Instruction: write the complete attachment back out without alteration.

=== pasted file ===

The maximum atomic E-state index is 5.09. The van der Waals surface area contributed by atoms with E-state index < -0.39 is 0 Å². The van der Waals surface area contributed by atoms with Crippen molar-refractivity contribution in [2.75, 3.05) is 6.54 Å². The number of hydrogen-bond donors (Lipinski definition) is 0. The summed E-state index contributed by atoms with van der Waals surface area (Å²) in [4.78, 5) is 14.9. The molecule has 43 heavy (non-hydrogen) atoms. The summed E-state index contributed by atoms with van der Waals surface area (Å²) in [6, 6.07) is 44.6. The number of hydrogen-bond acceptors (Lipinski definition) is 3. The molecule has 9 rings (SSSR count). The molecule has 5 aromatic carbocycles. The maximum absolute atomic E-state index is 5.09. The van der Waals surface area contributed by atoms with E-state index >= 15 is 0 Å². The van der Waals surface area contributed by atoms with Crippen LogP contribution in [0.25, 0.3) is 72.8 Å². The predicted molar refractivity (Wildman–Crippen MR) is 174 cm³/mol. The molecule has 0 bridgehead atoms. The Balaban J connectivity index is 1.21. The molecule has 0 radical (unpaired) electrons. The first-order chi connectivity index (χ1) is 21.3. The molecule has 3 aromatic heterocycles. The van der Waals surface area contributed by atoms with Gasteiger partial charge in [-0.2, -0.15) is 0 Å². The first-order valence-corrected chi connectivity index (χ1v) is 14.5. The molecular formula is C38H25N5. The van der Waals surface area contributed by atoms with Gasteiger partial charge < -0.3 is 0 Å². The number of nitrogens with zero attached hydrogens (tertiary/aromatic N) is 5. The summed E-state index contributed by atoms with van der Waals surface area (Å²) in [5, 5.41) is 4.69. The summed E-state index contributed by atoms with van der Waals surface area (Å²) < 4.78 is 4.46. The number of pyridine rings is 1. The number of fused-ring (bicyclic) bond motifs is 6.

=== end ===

The maximum atomic E-state index is 5.09. The van der Waals surface area contributed by atoms with E-state index < -0.39 is 0 Å². The van der Waals surface area contributed by atoms with Crippen molar-refractivity contribution in [2.75, 3.05) is 6.54 Å². The number of hydrogen-bond donors (Lipinski definition) is 0. The summed E-state index contributed by atoms with van der Waals surface area (Å²) in [4.78, 5) is 14.9. The molecule has 43 heavy (non-hydrogen) atoms. The summed E-state index contributed by atoms with van der Waals surface area (Å²) in [6, 6.07) is 44.6. The number of hydrogen-bond acceptors (Lipinski definition) is 3. The molecule has 9 rings (SSSR count). The molecule has 5 aromatic carbocycles. The maximum absolute atomic E-state index is 5.09. The van der Waals surface area contributed by atoms with E-state index >= 15 is 0 Å². The van der Waals surface area contributed by atoms with Crippen LogP contribution in [0.25, 0.3) is 72.8 Å². The predicted molar refractivity (Wildman–Crippen MR) is 174 cm³/mol. The molecule has 0 bridgehead atoms. The Balaban J connectivity index is 1.21. The molecule has 0 radical (unpaired) electrons. The first-order chi connectivity index (χ1) is 21.3. The molecule has 3 aromatic heterocycles. The van der Waals surface area contributed by atoms with Gasteiger partial charge in [-0.2, -0.15) is 0 Å². The first-order valence-corrected chi connectivity index (χ1v) is 14.5. The molecular formula is C38H25N5. The van der Waals surface area contributed by atoms with Gasteiger partial charge < -0.3 is 0 Å². The number of nitrogens with zero attached hydrogens (tertiary/aromatic N) is 5. The summed E-state index contributed by atoms with van der Waals surface area (Å²) in [5, 5.41) is 4.69. The summed E-state index contributed by atoms with van der Waals surface area (Å²) < 4.78 is 4.46. The number of pyridine rings is 1. The number of fused-ring (bicyclic) bond motifs is 6.